Daniel Therrien now guards the locks on Canadians' private information. But he's not the first to have been put in that position under a cloud of scandal. (Graphic by

Daniel Therrien now guards the locks on Canadians’ private information. But he’s not the first to have been put in that position under a cloud of controversy. (Graphic by

HISTORY REPEATS ITSELF AT PRIVACY COMMISSIONER’S OFFICE The Harper administration’s selection of Daniel Therrien as Canada’s next privacy commissioner has been the subject of much understandable concern from critics and the country’s commentariat.

After all, Therrien, a former assistant deputy attorney general at the Department of Justice, will now be watchdogging government agencies he once advised and policies he helped develop.

But it’s worth remembering past appointments to that same post have stirred up comparable controversy.

For example, in 1991, then Prime Minister Brian Mulroney’s ex-communications director Bruce Phillips was named privacy commissioner.

The Globe and Mail and the Ottawa Citizen’s editorial boards opposed that hiring, with one of the capital city newspaper’s columnists arguing the commissioner must be a “standard-bearer not a spin doctor.”

Meanwhile, Liberal and New Democrat MPs described Phillips — who was once CTV News’s Ottawa bureau chief — as a “lap dog” and a “Tory hack,” voting against his appointment.

Nevertheless, after seven years, there was widespread opinion that Philips had done a good job — so much so that he was unanimously reappointed.

And, two years later, Phillips was described by the Globe and Mail’s Hugh Winsor as leaving his job “with stars on his epaulettes.”

His successor George Radwanski would depart under different circumstances.

Like Phillips, Radwanski was a former journalist.

But, like Phillips, he also had a partisan background, advising Liberal leaders John Turner and Jean Chretien when the Grits were in opposition.

And, like Phillips, his candidacy was questioned by the opposition and the press because of that background, with columnist Jim Travers writing that the privacy commissioner’s role should “not be diminished by real or imagined political conflicts.”

“While Radwanski, like Phillips before him, may succeed despite political ties, the government is needlessly risking the position’s most valuable asset, its credibility.”

Ultimately, it was questionable spending rather than partisanship that jeopardized that credibility, resulting in Radwanski’s resignation in 2003.

But, regardless of what Phillips and Radwanski’s records were as privacy commissioner and what Therrien’s will be — the shared controversy over their appointments demonstrates a long-ignored need to reconsider how that office is filled.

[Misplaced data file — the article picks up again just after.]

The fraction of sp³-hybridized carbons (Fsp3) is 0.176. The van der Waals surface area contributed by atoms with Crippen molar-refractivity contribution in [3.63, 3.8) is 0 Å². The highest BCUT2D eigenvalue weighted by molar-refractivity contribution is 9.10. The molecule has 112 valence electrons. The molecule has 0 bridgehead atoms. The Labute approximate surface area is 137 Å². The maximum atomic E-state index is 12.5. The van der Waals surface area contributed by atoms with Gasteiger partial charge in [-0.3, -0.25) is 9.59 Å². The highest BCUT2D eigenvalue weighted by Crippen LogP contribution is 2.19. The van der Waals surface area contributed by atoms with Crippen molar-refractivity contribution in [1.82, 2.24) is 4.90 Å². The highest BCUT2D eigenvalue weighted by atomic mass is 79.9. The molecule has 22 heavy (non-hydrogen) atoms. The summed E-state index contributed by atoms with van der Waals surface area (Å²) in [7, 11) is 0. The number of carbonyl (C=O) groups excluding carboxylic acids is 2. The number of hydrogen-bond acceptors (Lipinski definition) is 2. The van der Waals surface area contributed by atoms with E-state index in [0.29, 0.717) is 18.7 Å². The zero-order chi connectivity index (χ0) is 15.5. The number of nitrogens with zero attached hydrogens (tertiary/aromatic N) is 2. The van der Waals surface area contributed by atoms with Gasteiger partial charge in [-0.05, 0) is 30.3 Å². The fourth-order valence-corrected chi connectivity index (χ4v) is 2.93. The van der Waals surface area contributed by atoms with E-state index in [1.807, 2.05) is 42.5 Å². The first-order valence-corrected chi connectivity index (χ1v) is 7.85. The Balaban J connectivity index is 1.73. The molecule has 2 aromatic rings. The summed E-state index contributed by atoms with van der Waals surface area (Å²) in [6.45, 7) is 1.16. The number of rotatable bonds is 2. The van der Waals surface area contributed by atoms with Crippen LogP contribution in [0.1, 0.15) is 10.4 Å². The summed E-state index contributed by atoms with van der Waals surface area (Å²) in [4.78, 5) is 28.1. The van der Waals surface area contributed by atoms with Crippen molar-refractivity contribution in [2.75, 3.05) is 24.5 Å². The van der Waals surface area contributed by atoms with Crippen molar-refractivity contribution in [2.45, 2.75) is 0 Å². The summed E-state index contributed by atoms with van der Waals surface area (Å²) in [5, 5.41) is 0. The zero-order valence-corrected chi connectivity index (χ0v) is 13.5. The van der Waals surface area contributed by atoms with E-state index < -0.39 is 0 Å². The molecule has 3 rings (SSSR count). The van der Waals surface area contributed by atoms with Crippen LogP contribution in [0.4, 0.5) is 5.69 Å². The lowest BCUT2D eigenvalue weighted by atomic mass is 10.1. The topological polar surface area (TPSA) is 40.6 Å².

Indeed, during the flap over Phillips’s connection to Mulroney, the Globe and Mail reported Liberal senators were “considering the introduction of a bill to require consensus from all political parties when appointments are made to key parliamentary offices.”

Twenty-three years later, it’s still not too late to make that happen.

MERGER INTERRUPTUS? Last week, BC Freedom of Information and Privacy Association executive director Vincent Gogolek questioned whether Prime Minister Stephen Harper might merge the offices of Canada’s information and privacy commissioners — making Thierren responsible for both briefs.

But proposals for such a merger have failed in the past. In a 2005 report for then Attorney General Irwin Cotler, former Supreme Court justice Gérard La Forest summarized that history this way:

In 1985 and 1986, the idea of merging the two offices was considered by the parliamentary committee responsible for the three year statutory review of the [Privacy Act and the Access to Information Act]. The committee recommended that the offices be kept separate in order to avoid any real or perceived conflict of interest in the discharge of the commissioners’ mandates.

In the 1992 budget, the Government announced an intention to merge the two offices as part of an effort to streamline government and “encourage a balancing of interests between the two objectives of privacy and access to information.”

The Government planned to use section 55 of the Privacy Act to appoint the Information Commissioner as Privacy Commissioner. Information Commissioner John Grace spoke in favour of the proposal.

The proposal was criticized, however, by a number of parties (including Privacy Commissioner Bruce Phillips, privacy advocates, and the Canadian Bar Association), and it was not implemented.

In the mid-1990’s, the Government considered the idea of merging the Information and Privacy Commissioners’ offices with the Canadian Human Rights Commission. This proposal too was ultimately rejected.

The Government returned to the idea of merging the Information and Privacy Commissioners’ offices in 1998, but again no action was taken.

In 2001, an ad hoc parliamentary access to information committee recommended the merger of the two offices, but the government did not respond publicly to the proposal.

Lastly, in October 2003, Information Commissioner John Reid authored a position paper advocating the merger of the two offices. The Government, however, did not move forward on this proposal.

La Forest also recommended against such a merger. So, if Harper did consider combining the information and privacy commissioners’ offices, the weight of history would be strongly against him.

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